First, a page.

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2003: LON-CAPA receives Computerworld Honors

Photo of LON-CAPA ComputerWorld Honors

Washington, D.C. - June 3, 2003  - Michigan State University's College of Natural Science received the coveted 21st-Century Achievement Award last night from the Computerworld Honors Program for visionary use of information technology in the category of Education & Academia. Merritt Lutz, Managing Director of Morgan Stanley nominated Michigan State University, College of Natural Science in recognition of its contributions to the global information technology revolution and its positive impact on society.

Judged best IT application in the world in Education & Academia

This year's awards, in ten categories, were presented last night by Patrick J. McGovern, founder and chairman of International Data Group, and Maryfran Johnson, editor-in chief, of Computerworld, at a gala event at the National Building Museum, attended by over 500 guests, including leaders of the information technology industry, former award recipients, judges, scholars, and diplomats representing many of the 53 countries from which the 15-year-old program's Laureates have come.

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The following is a short summary of the award-winning case study:

A distributed open-source learning content management and assessment system provides instructors with a common, scalable platform to assist in all aspects of teaching a course.

The case study about Michigan State University, College of Natural Science, together with the case studies from the other winners and Laureates of the 2003 Collection, is available on the Computerworld Honors Program Archives On-Line,, and also distributed to more than 125 members of the Computerworld Honors Global Archives.

From more than 400 nominations submitted this year by the 100 industry chairmen and CEO's who serve on the program's Chairmen's Committee, 313 were honored as Laureates at ceremonies in San Francisco, on April 6, 2003, when their case studies officially became part of the Computerworld Honors 2003 Collection. Of these, 60 Finalists were chosen by a panel of distinguished judges to attend last night's gala in Washington, D.C., at which 12 were announced winners of the award.

Honorees were celebrated for their significant achievements in the use of information technology to benefit mankind across the following 10 categories: Business and Related Services; Education and Academia; Environment, Energy and Agriculture; Finance, Insurance and Real Estate; Government and Non-Profit Organizations; Manufacturing; Media, Arts and Entertainment; Medicine; Science; and Transportation.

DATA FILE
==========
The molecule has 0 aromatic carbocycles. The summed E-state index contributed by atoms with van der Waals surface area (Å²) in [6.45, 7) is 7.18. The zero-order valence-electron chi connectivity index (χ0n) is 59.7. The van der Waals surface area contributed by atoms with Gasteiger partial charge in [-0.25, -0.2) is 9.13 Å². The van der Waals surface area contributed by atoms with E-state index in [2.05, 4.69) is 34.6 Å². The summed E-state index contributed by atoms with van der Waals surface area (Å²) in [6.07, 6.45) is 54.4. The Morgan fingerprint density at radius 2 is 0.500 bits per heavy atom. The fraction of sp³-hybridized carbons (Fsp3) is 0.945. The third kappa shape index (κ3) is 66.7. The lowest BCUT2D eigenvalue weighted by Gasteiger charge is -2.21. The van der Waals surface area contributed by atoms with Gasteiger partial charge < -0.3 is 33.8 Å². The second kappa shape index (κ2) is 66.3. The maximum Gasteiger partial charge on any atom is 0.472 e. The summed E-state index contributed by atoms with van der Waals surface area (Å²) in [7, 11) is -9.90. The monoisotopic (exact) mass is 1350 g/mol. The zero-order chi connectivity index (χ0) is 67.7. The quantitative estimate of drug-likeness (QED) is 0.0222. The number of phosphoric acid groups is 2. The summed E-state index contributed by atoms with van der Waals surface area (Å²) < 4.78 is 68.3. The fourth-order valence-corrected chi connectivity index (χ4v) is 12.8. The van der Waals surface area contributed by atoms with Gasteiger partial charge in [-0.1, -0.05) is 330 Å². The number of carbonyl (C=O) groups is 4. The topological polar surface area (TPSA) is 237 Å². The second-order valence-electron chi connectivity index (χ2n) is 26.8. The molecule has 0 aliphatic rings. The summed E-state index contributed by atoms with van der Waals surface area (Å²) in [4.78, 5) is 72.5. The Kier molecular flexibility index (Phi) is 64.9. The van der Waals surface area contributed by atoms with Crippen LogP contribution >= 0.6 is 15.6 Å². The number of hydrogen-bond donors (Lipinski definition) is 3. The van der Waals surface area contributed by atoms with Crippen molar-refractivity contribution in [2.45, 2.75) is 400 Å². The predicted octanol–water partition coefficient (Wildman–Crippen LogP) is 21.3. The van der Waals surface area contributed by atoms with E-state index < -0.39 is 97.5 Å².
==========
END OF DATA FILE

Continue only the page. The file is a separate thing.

"Recipients of the Computerworld Honors 21st-Century Achievement Awards represent those organizations whose use of information technology has been especially noteworthy for the originality of its conception, the breadth of its vision, and the significance of its benefit to society," said Daniel Morrow, Executive Director of the Computerworld Honors Program.

This year's collection includes innovative applications of technology from 36 states and 33 countries. Additional information about the 2003 Collection is available at, where the entire collection is available to scholars, researchers and the general public.

Each year, the Computerworld Honors Chairmen's Committee nominates organizations who are using information technology to improve society for inclusion in the Computerworld Honors Online Archive and the Collections of the Global Archives. The Global Archives represents the 125-plus institutions from more than thirty-five countries that include the Computerworld Honors Collection in their archives and libraries.

Founded in 1988/89, the Computerworld Honors Program searches for and recognizes individuals who have demonstrated vision and leadership as they strive to use information technology in innovative ways across ten categories: Business & Related Services; Education & Academia; Environment, Energy & Agriculture; Finance, Insurance & Real Estate; Government & Non-Profit Organizations; Manufacturing; Media, Arts & Entertainment; Medicine; Science; and Transportation.

For further information please contact:

Frank Potter
Associate Director
Computerworld Honors Program
(703) 481-1804

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